Mr Cooke told the inquest his wife was an active and outgoing woman, who was slowly crippled by the degenerative disease.

She was a marriage guidance councillor for 30 years, enjoyed playing tennis and singing in choirs, and was also a Justice of the Peace in Shepton Mallet and Mendip, Somerset.

But the disease had left the once-sprightly magistrate unable to move, taste and smell.

Monica was confined to a wheelchair in 2002, which was swapped for an electric one in 2004.

The disease had destroyed her body to such an extent that she had to retire as a magistrate because she could not lift the book of sentencing guidelines.

He husband says by 2011 Monica was a virtual ”shut-in”, who restricted the number of people who came to see her because she did not want to lose her dignity.

He said: “Nevertheless she remained relatively cheerful as can be witnessed by the various care staff, and nurses who attended her for various reasons and her handful of close friends.

“She engaged them in lively conversation, sharing her wide knowledge of this country, politics, world events, literature and culture.

“After another short infection in April 2012 she started to express to all these people her wish not to continue her life.

“The reasons given were the total loss of any sensations that could give pleasure, a total loss of dignity, and a prospect of further loss of the minimal remaining physical capacity.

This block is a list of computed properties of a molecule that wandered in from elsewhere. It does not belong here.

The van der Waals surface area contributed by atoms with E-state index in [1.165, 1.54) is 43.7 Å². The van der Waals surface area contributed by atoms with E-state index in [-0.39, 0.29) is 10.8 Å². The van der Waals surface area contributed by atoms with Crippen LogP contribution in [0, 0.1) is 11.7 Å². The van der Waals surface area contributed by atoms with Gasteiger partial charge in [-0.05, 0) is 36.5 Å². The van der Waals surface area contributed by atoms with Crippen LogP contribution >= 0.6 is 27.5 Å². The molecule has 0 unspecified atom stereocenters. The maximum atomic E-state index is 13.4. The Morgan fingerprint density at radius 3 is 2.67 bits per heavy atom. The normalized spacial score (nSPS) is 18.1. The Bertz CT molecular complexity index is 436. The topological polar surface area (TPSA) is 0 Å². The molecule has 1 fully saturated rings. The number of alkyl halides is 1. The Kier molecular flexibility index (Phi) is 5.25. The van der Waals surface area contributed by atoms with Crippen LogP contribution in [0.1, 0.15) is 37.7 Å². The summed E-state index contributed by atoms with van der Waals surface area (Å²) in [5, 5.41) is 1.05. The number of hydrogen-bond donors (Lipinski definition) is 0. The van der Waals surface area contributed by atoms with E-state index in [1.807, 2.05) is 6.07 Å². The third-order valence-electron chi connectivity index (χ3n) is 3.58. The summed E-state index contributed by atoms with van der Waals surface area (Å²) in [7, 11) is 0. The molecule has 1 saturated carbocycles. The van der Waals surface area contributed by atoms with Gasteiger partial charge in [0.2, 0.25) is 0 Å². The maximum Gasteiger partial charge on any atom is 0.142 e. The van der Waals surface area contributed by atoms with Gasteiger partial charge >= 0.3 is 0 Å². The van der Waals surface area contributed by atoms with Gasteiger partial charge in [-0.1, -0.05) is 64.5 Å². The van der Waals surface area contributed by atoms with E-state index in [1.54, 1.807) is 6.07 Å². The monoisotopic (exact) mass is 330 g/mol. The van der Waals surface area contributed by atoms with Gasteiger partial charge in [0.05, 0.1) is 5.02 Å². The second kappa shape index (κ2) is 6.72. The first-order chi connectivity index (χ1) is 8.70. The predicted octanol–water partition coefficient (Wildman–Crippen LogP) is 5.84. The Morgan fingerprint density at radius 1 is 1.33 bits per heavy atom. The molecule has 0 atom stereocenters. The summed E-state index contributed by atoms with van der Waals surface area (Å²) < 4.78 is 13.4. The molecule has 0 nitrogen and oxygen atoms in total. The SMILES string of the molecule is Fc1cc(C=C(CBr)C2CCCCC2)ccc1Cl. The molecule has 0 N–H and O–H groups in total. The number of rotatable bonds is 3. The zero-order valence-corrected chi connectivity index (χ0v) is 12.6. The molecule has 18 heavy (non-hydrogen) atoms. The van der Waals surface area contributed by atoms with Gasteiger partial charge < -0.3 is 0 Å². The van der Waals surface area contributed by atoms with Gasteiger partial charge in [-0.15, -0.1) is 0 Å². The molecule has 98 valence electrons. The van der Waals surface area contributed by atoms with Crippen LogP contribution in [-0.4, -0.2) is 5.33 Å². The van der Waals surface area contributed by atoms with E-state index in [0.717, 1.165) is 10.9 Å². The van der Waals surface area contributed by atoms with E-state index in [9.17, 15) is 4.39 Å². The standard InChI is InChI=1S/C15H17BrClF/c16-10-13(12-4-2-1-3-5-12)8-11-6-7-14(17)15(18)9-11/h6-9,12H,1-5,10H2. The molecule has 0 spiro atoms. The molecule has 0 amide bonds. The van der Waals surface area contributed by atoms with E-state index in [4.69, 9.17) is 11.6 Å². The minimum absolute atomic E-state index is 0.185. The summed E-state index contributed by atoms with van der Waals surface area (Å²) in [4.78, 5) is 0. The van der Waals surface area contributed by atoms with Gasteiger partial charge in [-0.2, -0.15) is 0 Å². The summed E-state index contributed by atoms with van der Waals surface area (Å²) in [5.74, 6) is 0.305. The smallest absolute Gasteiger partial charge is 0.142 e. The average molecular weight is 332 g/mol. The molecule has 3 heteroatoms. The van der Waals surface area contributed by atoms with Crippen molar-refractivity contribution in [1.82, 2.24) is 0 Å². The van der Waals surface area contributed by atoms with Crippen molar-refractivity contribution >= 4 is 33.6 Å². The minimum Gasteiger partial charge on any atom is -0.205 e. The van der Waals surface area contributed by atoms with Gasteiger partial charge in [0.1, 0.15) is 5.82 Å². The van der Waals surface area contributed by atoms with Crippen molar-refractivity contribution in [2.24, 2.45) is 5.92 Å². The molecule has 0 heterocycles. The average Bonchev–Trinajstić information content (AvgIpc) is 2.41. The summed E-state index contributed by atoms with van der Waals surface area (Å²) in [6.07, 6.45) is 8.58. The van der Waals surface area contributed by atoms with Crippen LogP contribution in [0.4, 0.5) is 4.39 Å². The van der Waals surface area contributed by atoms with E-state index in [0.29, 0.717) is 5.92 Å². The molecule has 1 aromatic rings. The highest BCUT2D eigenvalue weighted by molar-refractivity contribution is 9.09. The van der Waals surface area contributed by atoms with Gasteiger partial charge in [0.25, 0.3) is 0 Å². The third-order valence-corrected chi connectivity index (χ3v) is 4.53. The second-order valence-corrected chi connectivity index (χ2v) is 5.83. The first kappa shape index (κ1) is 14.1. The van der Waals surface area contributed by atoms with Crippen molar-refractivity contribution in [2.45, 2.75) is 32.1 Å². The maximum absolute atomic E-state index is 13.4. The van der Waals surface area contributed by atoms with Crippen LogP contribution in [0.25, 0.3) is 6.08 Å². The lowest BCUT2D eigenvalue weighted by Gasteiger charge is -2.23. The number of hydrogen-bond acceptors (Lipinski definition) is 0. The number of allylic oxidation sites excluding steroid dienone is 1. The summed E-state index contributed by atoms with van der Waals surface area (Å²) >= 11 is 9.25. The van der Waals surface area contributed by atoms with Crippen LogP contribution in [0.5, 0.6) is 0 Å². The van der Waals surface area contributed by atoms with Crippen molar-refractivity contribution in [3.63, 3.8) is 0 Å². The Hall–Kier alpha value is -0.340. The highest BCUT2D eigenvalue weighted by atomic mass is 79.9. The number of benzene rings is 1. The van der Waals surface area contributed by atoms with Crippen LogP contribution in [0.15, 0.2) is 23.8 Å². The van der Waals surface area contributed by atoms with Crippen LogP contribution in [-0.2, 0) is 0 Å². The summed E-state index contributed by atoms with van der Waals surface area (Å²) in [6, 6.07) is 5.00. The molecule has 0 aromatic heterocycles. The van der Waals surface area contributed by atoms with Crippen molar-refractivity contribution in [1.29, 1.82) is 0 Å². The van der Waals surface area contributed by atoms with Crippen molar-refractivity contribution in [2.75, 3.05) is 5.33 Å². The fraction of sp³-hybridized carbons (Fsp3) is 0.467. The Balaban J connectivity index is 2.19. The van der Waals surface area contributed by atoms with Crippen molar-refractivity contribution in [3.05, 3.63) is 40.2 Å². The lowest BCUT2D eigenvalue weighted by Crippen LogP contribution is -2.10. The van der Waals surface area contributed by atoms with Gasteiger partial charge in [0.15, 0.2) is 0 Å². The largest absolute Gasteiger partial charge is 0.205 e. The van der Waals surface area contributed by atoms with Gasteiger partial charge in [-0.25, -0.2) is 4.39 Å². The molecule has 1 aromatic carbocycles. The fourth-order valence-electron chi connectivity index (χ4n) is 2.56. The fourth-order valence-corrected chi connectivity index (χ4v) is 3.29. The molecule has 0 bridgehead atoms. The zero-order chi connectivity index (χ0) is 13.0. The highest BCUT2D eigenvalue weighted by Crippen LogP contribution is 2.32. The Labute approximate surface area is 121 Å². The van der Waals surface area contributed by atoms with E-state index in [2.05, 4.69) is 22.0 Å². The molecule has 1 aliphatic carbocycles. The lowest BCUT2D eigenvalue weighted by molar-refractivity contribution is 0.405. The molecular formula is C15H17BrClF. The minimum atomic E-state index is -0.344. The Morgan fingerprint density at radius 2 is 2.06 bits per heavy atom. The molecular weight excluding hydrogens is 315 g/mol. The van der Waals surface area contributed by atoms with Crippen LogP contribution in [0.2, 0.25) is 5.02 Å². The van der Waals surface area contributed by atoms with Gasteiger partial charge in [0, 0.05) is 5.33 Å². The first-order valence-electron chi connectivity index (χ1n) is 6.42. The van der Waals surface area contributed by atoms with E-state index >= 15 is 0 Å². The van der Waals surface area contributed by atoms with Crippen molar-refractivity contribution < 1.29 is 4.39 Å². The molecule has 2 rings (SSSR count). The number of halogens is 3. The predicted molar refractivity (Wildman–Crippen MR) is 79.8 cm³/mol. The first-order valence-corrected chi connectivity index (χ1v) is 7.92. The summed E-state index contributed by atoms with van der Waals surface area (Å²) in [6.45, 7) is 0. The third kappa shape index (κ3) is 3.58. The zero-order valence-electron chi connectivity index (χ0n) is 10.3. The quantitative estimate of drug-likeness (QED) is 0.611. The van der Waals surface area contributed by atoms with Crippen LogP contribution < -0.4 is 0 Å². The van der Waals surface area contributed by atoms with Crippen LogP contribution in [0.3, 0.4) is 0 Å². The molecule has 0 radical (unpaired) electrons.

“It was done in a matter-of-fact way – nevertheless, all were saddened by the down turn in her attitude.

“This attitude remained unchanged from then until August 2012 when it turned from attitude to resolve.”

Her family say she closely followed the High Court cases of Debby Purdy and Tony Nicklinson, who both battled and lost for the legal right to be allowed to die.

On August 30 this year – eight days after Mr Nicklinson died – she told her husband of her intention to stop eating.

Despite intervention by her GP, Weston Hospice, daughter Miranda, 37, and friends she remained resolute and died a week later on September 7.

Monica went through psychiatric assessments in her final days, but was deemed mentally sound.

Her GP, Dr Thomas Davies, said: “It was clear that the decision was considered and entirely her own, without any suggestion of outside influence.

“She judged the decision to end her life to be a rational response to a growing loss of dignity, something she described as a basic human right.”

West Somerset coroner Michael Rose recorded a narrative verdict at the inquest in Taunton, Somerset.

He said he did not “support or condone her decision” as “it was a matter for Parliament to make legislation”.

But he added: “No-one who heard her story could fail to be moved.”

He said: “There is no dispute in my mind that her death was brought about somewhat prematurely by refusing food.

“I in no way either support or condone the action. Anyone who has been here today cannot help but be moved by what happened.

“Clearly Mrs Cooke was of sound mind and therefore any further action by GP Dr Davies was extremely limited, he could not intervene unless she was mentally unstable – but she clearly wasn’t.”

Monica followed the right-to-die campaigns of fellow MS sufferer Debby Purdy, as well as locked-in sufferer Tony Nicklinson.

MS sufferer Debby, 49, lost her High Court assisted suicide legal battle, and plans to travel abroad to a ‘suicide clinic’ to die when she feels ready to die.

Tragic father-of-two Tony, 58, who was left paralysed by a stroke in 2005, lost a High Court bid on August 16 to allow a doctor to help him end his life at home.

He died at home in Melksham, Wilts., on August 22 after refusing food and contracting pneumonia – tweeting posthumously ‘Goodbye world the time has come. I had some fun’.